On today's BradCast: Democrats appear confident that they are heading toward a "Blue Wave" election in the 2018 mid-terms. Then again, they were also confident they'd soundly defeat Donald Trump for the Presidency in 2016. And the progressive/establishment rift that developed during the party's 2016 primary has, apparently, not gone away. [Audio link for show follows below.]
But first up today, the President's son-in-law and top adviser, Jared Kushner has reportedly lost his Top Secret/SCI-level security clearance, along with a bunch of other White House staffers, after failing to receive a permanent security clearance in the more-than-a-year since he's been serving.
Next, with one disturbing sex (and hypocrisy) scandal after another plaguing Republican candidates for office (as well as the President of the United States), we add several more such scandals to the list today. Among them, a GOP U.S. House candidate in Pennsylvania whose husband says she threatened to kill him in a drunken rage. That, after the woman was revealed to have had an affair with married GOP Congressman Tim Murphy in a neighboring PA district. After text messages revealed he advised her to get an abortion, he eventually resigned from the House last year.
Then there's the Republican candidate for Illinois' state Legislature who is said to have asked the party's leading state Attorney General candidate recently whether she was a "lesbo", before repeatedly using the n-word in front of the woman who happens to be a Harvard Law grad and former Miss America, as well as an African-American.
And, let's not forget the minister in Arizona running in the GOP primary today for the Special Election to take the disgraced GOP Rep. Trent Franks' vacated seat. After the far right Franks resigned from Congress last year following his own sexual misconduct allegations, former AZ State Senator and family values minister Steve Montenegro led the pack of some 18 GOPers vying for the nomination in the very right-wing Congressional district west of Phoenix --- at least until salacious text messages with a legislative staffer were surfaced just days ago.
So, yes, the Republicans have a lot of problems with their candidates of late, but Democrats are having a lot of problems with each other. The turmoil between the party's aging conservative establishment wing and its growing progressive wing have now begun to rear its ugly head again, after the intraparty rift that grew out of the 2016 Presidential primary between Hillary Clinton and Bernie Sanders.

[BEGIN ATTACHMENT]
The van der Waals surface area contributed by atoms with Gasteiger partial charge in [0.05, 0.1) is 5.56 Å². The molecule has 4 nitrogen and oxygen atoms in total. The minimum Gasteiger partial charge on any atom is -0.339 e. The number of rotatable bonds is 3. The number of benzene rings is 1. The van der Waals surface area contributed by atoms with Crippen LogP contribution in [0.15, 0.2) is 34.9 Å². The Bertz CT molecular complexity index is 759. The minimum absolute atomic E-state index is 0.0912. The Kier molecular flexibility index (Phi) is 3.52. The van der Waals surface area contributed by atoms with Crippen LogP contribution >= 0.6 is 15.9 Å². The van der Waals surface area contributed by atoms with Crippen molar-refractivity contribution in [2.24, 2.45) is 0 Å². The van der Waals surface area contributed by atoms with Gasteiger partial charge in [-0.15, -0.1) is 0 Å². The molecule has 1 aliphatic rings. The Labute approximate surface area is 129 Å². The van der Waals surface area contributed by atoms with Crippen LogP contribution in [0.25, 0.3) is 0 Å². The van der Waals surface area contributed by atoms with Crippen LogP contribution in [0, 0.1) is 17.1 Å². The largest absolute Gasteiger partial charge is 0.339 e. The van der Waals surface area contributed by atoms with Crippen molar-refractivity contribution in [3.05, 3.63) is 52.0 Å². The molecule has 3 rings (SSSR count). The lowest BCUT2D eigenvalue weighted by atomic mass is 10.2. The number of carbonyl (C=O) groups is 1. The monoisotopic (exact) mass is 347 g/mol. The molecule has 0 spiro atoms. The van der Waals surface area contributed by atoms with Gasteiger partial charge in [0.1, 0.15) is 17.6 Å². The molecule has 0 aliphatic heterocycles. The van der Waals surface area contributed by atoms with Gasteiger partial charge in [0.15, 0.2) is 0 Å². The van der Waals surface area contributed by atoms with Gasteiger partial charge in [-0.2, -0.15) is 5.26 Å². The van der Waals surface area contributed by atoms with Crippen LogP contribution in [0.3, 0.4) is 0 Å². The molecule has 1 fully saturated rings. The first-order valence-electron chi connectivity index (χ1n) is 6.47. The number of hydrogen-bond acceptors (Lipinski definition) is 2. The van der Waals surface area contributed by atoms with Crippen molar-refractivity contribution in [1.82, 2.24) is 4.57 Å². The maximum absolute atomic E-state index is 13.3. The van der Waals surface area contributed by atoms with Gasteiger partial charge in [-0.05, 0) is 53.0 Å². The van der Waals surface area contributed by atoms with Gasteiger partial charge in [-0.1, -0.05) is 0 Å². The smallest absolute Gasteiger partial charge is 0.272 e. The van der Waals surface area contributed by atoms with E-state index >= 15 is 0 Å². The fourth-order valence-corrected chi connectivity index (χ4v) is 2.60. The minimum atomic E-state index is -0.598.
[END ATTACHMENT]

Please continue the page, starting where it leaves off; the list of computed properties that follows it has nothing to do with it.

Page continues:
Late last week the conservative Democratic Congressional Campaign Committee (DCCC) unleashed a remarkable attack against Laura Moser, one of the more progressive Democratic candidates, among eight, vying for the party's nomination in next Tuesday's U.S. House primary contest in the Texas' 7th Congressional District near Houston. And, over the weekend, the delegates at the annual California Democratic Party convention failed to endorse 4-term U.S. Senator Dianne Feinstein in her reelection bid, where she is being challenged by progressive state Senate leader Kevin de León. De León received 54% of the delegate votes to Feinstein's 37%. Neither reached the 60% required for an official state party endorsement.
We're joined today to discuss all of this from the Democratic side --- as the primary season finally gets officially underway --- by progressive advocate and Congressional elections expert HOWIE KLEIN, creator of the Down With Tyranny! blog and co-founder of the BlueAmericaPAC, which supports progressive candidates with small personal donations.
Klein (whose BlueAmericaPAC supports a different progressive in the race, Dr. Jason Westin) explains the DCCC's stunning attack on Moser in Texas late last week, while warning that there are many more such attacks to come against progressive candidates this year by the conservative DCCC. "They always, 100% of the time, support conservatives from the Republican wing of the Democratic Party," he charges. "That's what they do. They always try to undercut progressives."
"They're not more likely to win. The only time they can win is in a wave election," Klein argues, while responding to the DCCC's defense that they are only favoring candidates more likely to defeat Republicans this November. "The problem with these DCCC candidates is that they can't hold the seats. They get defeated in the next midterm. And that happens over and over and over again, and the DCCC can't understand that."
Klein also speaks to what he sees as both the reason for and solution to the DCCC's right-wing bent --- (for which he blames Democratic Congressional leader Nancy Pelosi who "used to be a progressive") --- and whether bitterly divided Democratic voters will find a way to come together this year once the primaries are over, in order to retake majorities in one or both houses of Congress.
He describes the current rift as an in "important ideological fight," and claims, "It's not a split between Bernie people and Hillary people in any way. It's an ideological battle of people who believe in what Franklin and Eleanor Roosevelt believed in, as opposed to people who are conservative Democrats who are frightened and afraid of innovation."
Speaking of which, Klein then offers his thoughts on why California's progressive Democrats are turning on the conservative Feinstein this year and how that may effect the 84-year old Senator's hopes of winning a 5th term in November. Related to that point, we also discuss the unpredictable "top two" primary system now used in California, where candidates from all parties run at the same time against each other, before the top two vote-getters --- from either the same or different parties --- then go on to compete head-to-head in November's general election...
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